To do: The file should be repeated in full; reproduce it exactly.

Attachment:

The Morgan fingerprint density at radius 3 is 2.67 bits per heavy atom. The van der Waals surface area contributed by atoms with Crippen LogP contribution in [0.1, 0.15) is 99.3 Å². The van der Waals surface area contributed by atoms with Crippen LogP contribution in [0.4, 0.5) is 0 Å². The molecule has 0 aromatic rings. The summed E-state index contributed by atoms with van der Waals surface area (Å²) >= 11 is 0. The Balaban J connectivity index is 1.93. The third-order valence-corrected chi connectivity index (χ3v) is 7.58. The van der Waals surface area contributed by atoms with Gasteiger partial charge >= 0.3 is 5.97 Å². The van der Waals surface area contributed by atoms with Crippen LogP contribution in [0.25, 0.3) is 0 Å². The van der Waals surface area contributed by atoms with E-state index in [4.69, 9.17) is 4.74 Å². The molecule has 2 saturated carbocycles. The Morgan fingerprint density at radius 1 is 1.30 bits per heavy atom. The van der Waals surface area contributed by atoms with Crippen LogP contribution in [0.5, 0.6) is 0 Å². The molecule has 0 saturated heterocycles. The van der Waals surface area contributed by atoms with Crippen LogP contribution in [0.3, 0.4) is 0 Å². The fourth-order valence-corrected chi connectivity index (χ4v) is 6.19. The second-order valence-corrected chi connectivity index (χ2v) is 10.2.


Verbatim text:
The Morgan fingerprint density at radius 3 is 2.67 bits per heavy atom. The van der Waals surface area contributed by atoms with Crippen LogP contribution in [0.1, 0.15) is 99.3 Å². The van der Waals surface area contributed by atoms with Crippen LogP contribution in [0.4, 0.5) is 0 Å². The molecule has 0 aromatic rings. The summed E-state index contributed by atoms with van der Waals surface area (Å²) >= 11 is 0. The Balaban J connectivity index is 1.93. The third-order valence-corrected chi connectivity index (χ3v) is 7.58. The van der Waals surface area contributed by atoms with Gasteiger partial charge >= 0.3 is 5.97 Å². The van der Waals surface area contributed by atoms with Crippen LogP contribution in [0.25, 0.3) is 0 Å². The van der Waals surface area contributed by atoms with E-state index in [4.69, 9.17) is 4.74 Å². The molecule has 2 saturated carbocycles. The Morgan fingerprint density at radius 1 is 1.30 bits per heavy atom. The van der Waals surface area contributed by atoms with Crippen LogP contribution in [0.5, 0.6) is 0 Å². The molecule has 0 saturated heterocycles. The van der Waals surface area contributed by atoms with Crippen LogP contribution in [0.3, 0.4) is 0 Å². The fourth-order valence-corrected chi connectivity index (χ4v) is 6.19. The second-order valence-corrected chi connectivity index (χ2v) is 10.2.